Lucia
Ronchetti

Works
Choral Opera | 2016

Inedia prodigiosa

Teatro Massimo, Palermo
premiere: 28.9.2017

Concert version by Ciro Visco for the Choirs of the Accademia Nazionale di Santa Cecilia

Choir of the Teatro Massimo
Coro Arcobaleno (multi ethnic treble voices choir)
Voluntary women of Palermo
Piero Monti (conductor of the chorus)
Salvatore Punturo (conductor of the Coro Arcobaleno)

PRESENTATION
Dramaturgical study of the concept of “Anorexia mirabilis”

An emaciated body will more readily pass through the narrow gate of Paradise,
a light body will resurrect more rapidly, and in the grave a wasted body will be preserved best.
Tertullian, De anima, (early 3rd century)


The historical evolution of the significance of female self-starvation has appeared in many morbid guises – in the extremes of religious fasting and the abstinence of saints, in hunger strikes, the exhibitions of  hunger artists, and the compulsion of the depressed and the possessed.  In the 1800s it achieved the rank of a syndrome, anorexia nervosa, and has continued to inspire a glut of theories and a vast literature.
Many fasting women are reported by chronics or process documents, attesting the fame they have been able to reach. In the summer 1826 the Dutch fasting girl Engeltje van der Vlies receided more than 1000 visits and even appeared as an actraction in an english traveller’s guide. Also famous and recognized were Mollie Francher, the “Brooklyn Enigma”, Elizaneth Barrett, the “Angelic Invalid”, Clare de Serval,  the “Apostle of Hunger”. From saints Catharine of Siena, Catharine of Genoa, Margaret of Hungary, Joan of Arc, Lidwina of Schiedam, Beatrice of Nazareth till the sophisticated Christina Georgina Rossetti, model and sister of Gabriël Rossetti, starving women give out a strong message, performing it  with their own bodies.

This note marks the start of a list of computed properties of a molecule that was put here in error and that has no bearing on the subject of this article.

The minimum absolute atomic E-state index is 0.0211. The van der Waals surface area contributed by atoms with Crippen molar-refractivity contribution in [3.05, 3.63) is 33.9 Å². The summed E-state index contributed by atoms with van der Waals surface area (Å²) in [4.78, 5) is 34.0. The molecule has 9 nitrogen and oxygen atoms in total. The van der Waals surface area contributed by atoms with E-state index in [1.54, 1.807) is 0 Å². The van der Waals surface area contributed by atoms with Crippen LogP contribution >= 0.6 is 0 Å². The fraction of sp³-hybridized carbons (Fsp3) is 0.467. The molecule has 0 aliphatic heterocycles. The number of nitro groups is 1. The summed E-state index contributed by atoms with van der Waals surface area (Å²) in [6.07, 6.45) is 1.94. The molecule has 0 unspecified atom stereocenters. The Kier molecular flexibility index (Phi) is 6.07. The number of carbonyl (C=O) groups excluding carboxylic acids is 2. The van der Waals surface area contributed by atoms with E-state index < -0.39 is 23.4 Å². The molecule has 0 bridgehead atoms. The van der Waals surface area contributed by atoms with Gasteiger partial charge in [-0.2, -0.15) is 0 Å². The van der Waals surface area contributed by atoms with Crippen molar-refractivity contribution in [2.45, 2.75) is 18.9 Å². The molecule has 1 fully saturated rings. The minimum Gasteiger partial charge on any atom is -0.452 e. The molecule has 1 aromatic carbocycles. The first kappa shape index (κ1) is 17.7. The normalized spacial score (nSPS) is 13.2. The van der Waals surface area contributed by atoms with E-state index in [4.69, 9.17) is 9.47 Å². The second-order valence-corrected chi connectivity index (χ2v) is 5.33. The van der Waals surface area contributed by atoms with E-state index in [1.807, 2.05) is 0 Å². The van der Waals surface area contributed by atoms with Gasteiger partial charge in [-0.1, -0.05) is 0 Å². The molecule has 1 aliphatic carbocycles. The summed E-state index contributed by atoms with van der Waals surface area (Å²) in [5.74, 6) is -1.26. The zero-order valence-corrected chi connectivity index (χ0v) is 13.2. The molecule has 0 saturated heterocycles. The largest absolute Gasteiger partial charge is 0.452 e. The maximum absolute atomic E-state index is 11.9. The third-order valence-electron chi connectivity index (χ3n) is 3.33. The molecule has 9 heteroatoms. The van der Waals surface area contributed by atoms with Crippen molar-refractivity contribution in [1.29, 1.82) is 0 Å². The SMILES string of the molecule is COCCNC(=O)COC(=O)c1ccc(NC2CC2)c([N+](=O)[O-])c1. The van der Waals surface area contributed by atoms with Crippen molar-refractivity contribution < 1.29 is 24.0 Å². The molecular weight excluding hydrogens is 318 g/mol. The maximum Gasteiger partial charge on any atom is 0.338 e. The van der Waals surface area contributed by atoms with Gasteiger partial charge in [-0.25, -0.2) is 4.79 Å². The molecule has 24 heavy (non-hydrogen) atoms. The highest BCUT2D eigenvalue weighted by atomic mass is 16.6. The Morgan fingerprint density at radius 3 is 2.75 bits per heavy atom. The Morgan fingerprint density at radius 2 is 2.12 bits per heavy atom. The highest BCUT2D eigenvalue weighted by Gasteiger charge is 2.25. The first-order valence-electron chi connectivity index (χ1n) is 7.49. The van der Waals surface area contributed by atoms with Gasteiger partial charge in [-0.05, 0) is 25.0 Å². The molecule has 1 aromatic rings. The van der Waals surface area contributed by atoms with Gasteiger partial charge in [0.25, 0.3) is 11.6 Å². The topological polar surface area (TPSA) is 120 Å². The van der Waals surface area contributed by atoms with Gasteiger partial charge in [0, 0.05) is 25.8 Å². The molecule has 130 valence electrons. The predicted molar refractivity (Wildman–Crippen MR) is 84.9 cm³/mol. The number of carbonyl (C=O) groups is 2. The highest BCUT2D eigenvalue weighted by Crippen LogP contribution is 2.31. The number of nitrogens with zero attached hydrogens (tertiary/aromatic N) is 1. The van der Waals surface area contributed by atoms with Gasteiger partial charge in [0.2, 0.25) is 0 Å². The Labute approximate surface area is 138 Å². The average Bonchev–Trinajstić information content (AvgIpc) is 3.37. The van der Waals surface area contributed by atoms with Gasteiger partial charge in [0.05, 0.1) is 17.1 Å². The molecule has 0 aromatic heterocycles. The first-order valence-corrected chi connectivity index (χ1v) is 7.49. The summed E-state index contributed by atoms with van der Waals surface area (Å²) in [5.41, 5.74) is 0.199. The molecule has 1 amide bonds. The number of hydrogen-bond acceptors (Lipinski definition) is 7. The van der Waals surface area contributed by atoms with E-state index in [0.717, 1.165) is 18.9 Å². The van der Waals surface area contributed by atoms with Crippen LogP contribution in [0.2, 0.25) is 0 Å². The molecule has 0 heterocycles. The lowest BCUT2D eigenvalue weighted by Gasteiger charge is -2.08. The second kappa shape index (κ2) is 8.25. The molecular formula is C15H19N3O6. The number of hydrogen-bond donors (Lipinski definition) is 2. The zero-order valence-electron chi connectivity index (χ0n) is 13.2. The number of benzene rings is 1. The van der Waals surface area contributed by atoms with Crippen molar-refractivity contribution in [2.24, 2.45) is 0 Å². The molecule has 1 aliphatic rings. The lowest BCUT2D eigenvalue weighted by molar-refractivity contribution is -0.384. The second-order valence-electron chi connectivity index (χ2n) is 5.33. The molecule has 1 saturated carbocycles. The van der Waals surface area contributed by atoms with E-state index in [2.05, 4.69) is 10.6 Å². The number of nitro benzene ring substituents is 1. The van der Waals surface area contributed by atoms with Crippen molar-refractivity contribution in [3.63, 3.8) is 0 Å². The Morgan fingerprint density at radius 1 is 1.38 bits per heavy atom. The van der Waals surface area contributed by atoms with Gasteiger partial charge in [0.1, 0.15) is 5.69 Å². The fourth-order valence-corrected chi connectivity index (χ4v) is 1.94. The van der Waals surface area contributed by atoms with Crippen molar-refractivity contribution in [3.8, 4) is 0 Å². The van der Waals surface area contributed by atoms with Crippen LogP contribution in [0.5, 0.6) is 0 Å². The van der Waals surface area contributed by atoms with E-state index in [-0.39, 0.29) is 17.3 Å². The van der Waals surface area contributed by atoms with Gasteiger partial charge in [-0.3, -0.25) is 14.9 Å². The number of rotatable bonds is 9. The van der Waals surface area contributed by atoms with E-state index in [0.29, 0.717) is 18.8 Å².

The history of the concept of female self-starvation is the starting-point of a music theatre project in which a group of women performers, representing fasting saints and anorexics from early to modern times, appears together on the stage.
Around them, invisible,  is positioned a second group, consisting of disembodied male speaking voices,  commenting, condemning and speculating. They are hagiographers, doctors, priests, judges, heads of family and theoreticians who have, over the centuries, sought, ultimately unsuccessfully, to explain the causes of this condition.
The libretto will be realized by Guido Barbieri  collecting documents, testimonies, oral histories and transcripts related to self-starving women in different historical situations, bringing to life some characters. Each character will be represented by one soloist of the female choir,  doubled by a tremble female voice.
An ensemble of musical portraits of real women of the past, each telling her story and expressing her ideas through a specific vocal style, in a superimposition of different “solitudes” of female vocal idioms focused on starving.

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choral opera for treble female voices ensemble, mixed choir and amateur female choir (2016)
libretto by Guido Barbieri
(based on documents collated by Elena Garcia-Fernandez and Marco Innamorati)
Commission: Teatro Massimo di Palermo
First performance: Festival Romaeuropa, 26 November 2016
Coro, Cantoria and Chorus of the Accademia Nazionale di Santa Cecilia
Ciro Visco (conductor)
Publisher: Rai com
Duration: ca. 50 m